Used vehicle prices declined again in October, but they’re still sitting 60 per cent higher than pre-pandemic levels.
Data from Moody’s Analytics reveals used car prices declined for the fifth consecutive month and dropped by an average of 1.8 per cent from September to October.
But they are still 8.6 per cent higher than last year, and are sitting 1.7 per cent higher than at the beginning of 2022.
The firm projects used vehicle prices will continue to decline during the rest of the year, with larger vehicles expected to experience more rapid declines given elevated fuel prices.
It cites increased new vehicle supply as the cause of the decline in used car prices, as semiconductor chip supply improves.
In September, it took 26.3 weeks for a semiconductor to reach the end consumer, down from 27 weeks in August and the largest month-over-month decline in several years.
Moody’s Analytics also notes its China supply-chain stress index declined 17 per cent year on year during September.
It does, however, warn lead times will still remain high going into 2023.
Demand for vehicles shows no sign of easing, backed by a surging labour market with unemployment reaching 3.5 per cent – one of the lowest levels since 1974. Wages have also seen a 2.6 per cent year over year increase during the June quarter.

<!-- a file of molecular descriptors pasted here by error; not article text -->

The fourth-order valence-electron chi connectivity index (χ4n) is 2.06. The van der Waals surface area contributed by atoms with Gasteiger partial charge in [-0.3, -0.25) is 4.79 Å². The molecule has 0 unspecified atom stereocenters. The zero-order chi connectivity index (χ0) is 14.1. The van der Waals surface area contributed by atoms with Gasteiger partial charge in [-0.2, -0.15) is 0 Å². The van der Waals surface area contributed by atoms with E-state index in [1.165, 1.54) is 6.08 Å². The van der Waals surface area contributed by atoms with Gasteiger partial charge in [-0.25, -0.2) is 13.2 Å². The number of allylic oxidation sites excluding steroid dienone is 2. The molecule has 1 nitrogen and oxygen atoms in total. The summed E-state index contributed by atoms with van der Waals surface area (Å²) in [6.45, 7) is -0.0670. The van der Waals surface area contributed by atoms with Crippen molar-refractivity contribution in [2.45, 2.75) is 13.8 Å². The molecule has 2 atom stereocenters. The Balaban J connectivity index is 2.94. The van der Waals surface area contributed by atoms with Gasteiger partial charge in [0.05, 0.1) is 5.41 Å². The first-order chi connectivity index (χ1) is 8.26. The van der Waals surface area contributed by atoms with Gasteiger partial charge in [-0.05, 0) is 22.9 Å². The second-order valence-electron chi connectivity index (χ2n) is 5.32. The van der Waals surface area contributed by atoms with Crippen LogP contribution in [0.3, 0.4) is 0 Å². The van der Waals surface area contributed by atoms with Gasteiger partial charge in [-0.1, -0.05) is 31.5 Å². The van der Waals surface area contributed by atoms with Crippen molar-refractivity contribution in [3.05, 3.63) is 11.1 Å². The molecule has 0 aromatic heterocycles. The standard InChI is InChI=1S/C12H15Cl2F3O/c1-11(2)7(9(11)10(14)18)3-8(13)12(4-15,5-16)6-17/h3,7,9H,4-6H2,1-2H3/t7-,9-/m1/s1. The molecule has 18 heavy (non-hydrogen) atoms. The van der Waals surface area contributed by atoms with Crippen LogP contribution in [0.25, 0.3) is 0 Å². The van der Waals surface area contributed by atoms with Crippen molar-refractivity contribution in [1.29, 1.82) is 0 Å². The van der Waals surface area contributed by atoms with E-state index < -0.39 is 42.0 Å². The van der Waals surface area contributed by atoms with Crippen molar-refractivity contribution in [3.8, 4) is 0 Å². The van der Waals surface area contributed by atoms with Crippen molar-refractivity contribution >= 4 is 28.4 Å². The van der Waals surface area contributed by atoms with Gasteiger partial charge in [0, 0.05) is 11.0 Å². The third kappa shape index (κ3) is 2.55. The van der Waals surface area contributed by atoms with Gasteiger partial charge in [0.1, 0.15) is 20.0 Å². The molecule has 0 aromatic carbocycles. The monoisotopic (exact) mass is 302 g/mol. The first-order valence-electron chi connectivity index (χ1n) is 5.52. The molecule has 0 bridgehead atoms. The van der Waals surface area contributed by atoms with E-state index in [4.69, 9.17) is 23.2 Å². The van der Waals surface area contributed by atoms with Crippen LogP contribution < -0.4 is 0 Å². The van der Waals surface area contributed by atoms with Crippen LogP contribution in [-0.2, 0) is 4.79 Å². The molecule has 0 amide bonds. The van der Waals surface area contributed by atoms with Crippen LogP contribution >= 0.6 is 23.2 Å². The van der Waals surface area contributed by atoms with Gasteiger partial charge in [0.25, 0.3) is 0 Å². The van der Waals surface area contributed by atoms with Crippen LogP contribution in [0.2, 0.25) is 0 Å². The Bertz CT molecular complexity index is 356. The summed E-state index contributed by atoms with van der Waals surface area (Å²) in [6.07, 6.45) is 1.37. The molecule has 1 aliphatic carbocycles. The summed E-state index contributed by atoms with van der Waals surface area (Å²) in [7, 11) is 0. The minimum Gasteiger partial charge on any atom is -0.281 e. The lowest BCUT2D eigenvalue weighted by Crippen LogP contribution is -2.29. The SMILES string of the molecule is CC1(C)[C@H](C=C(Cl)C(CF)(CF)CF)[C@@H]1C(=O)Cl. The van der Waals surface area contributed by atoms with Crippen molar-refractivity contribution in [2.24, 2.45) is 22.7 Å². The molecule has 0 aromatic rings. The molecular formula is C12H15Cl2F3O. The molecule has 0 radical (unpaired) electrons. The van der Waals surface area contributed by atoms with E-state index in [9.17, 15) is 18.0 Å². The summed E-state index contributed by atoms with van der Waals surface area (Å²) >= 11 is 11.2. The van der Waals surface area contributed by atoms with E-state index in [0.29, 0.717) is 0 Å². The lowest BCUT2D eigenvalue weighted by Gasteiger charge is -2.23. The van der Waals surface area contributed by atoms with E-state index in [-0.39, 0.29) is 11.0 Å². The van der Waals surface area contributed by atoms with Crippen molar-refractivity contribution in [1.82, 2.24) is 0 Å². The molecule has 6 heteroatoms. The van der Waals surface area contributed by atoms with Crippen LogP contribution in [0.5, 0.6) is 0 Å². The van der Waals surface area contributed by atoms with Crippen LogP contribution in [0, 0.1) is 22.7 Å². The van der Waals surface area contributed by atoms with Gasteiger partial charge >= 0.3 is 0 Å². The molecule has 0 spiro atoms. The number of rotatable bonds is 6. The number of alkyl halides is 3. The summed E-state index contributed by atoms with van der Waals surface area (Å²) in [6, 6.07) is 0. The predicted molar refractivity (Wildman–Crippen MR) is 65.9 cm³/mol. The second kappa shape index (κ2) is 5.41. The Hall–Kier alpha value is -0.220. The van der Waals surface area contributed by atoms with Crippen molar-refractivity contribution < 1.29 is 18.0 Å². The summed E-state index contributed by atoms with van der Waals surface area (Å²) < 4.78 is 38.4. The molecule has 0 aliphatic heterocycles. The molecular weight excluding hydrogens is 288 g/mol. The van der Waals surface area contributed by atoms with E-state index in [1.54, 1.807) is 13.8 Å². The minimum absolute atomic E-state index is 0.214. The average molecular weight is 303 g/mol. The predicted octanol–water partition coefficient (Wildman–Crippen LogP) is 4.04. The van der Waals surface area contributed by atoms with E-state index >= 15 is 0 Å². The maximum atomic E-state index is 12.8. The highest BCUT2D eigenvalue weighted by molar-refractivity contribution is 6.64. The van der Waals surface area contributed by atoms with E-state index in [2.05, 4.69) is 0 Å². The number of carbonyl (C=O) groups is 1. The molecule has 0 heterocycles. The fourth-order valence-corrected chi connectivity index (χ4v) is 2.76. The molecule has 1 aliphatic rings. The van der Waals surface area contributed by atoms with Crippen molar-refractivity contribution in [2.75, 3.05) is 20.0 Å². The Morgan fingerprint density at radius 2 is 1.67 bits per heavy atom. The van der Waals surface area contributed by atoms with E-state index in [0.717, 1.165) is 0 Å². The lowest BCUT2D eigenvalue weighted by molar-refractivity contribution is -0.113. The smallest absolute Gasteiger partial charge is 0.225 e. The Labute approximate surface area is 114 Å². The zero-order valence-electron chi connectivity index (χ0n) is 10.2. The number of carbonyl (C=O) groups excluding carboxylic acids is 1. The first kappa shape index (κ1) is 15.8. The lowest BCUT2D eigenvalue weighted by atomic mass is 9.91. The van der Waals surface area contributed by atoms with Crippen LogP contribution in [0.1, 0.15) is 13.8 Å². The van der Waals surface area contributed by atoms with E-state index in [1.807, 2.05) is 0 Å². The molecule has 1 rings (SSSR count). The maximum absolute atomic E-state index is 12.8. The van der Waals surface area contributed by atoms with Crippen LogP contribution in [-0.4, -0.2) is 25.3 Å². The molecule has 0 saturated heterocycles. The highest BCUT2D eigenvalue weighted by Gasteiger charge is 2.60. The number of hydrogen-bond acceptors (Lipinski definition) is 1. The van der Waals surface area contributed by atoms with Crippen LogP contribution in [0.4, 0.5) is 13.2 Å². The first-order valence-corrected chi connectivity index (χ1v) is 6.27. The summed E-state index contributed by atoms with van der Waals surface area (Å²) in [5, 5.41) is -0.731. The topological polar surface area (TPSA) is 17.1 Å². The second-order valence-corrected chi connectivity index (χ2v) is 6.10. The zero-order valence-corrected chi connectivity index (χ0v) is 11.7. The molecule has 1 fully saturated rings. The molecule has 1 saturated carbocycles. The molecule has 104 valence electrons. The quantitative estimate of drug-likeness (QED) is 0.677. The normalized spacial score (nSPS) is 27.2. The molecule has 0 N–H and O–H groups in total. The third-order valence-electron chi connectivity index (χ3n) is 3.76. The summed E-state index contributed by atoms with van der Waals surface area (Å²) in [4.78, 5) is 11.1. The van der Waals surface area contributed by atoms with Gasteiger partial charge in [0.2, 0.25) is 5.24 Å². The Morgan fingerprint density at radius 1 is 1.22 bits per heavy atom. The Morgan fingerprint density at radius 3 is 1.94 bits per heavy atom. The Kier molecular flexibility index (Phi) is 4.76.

It’s not all rosy, however.
“There are risks for the vehicle market. Consumers are expected to respond soon to interest rate hikes,” said Moody’s Analytics associate economist Catarina Noro.
“So far, the Reserve Bank of Australia has increased their cash rate by 2.75 percentage points since the beginning of the year and more tightening is expected during the rest of 2022 and 2023.
“Lending rates have moved higher as prices for nondiscretionary items such as fuel and food soar.
“This is adding to consumer anxiety and reducing budgets for discretionary items such as cars.”